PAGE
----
Books Rule! Community-Based Survey Finds Small Differences Among Readers

By Nick Venable | 8 years ago

booksI love to read. There are times when I’d swear reading about people’s vacations are theoretically more exciting than if I’d been the one vacationing. Not all books are this powerful, of course, but there are few ways I would rather spend an hour of free time than judging a book by more than just its cover. As it happens, I fit into a majority of the book-reading demographic, lest a decade of Internet commentary force me to believe the population considers reading and spelling elective skills.

According to the Pew Internet and American Life Project, whose study compiled the reading habits of nearly 3,000 Americans from November-December 2011, people follow the same reading patterns, regardless of urban, suburban or rural residency. Of course, determining factors such as income, education, and access to the Internet and libraries all play their predictable roles, especially when it comes to reading in electronic formats, but the margin isn’t as wide as I’d have expected. To be expected, the higher-income, higher-education suburbanites held the highest percentage in most areas, while rural folks, with less libraries and broadband connections, held onto the low percentages.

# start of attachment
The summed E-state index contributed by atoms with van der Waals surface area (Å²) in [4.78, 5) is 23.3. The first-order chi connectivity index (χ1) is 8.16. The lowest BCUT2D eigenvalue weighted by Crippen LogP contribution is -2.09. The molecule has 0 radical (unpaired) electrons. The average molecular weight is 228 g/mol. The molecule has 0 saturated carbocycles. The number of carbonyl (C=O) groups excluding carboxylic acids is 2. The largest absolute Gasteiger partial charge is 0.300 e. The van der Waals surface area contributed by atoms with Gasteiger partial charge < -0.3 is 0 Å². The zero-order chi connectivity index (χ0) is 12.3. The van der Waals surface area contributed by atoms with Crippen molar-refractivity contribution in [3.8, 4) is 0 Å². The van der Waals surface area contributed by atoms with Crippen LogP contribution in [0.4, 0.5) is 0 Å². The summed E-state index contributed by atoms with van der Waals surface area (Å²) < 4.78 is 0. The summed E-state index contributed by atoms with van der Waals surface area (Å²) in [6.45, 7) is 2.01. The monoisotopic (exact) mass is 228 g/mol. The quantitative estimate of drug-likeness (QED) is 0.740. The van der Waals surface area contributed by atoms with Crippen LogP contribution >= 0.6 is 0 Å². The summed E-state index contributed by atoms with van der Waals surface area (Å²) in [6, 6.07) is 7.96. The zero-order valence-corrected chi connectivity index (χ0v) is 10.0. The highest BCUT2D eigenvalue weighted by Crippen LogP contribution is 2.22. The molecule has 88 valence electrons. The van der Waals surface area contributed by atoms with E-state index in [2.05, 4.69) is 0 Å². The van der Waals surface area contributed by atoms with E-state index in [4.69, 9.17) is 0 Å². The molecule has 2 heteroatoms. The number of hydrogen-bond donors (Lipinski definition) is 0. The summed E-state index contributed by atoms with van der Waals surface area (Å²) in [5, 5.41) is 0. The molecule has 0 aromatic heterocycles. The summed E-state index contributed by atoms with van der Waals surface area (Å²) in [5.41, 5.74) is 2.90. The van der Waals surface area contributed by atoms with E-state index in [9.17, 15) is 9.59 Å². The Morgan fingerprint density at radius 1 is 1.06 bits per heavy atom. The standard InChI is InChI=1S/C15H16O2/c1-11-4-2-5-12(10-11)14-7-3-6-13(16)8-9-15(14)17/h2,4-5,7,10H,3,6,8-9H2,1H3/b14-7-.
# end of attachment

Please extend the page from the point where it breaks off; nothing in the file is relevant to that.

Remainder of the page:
I’ll mention a few interesting tidbits from the survey, which can be seen in its entirety below. Oddly, less reading among rural residents on the whole did not mean each reader read less, as the mean and median of book read among all three groups was consistent. Less surprising is that people read more for pleasure than research, and more city-based people read to learn about current events. Oddly, eight percent to fourteen percent of people from all three groups found libraries to be important to them and their families, but they didn’t even have a library card. Less surprising is that suburban and urban dwellers own more electronic devices to utilize reading on – around 20 percent as compared to 15 percent -though for all three groups, 92 percent use their e-books for reading. Why do the other eight percent even own them?

As a blog-filled website, we obviously put a lot of stock into people’s fervor for the written word, and we thank everyone who chooses to spend their time here. When’s the last time you curled up with a good book?

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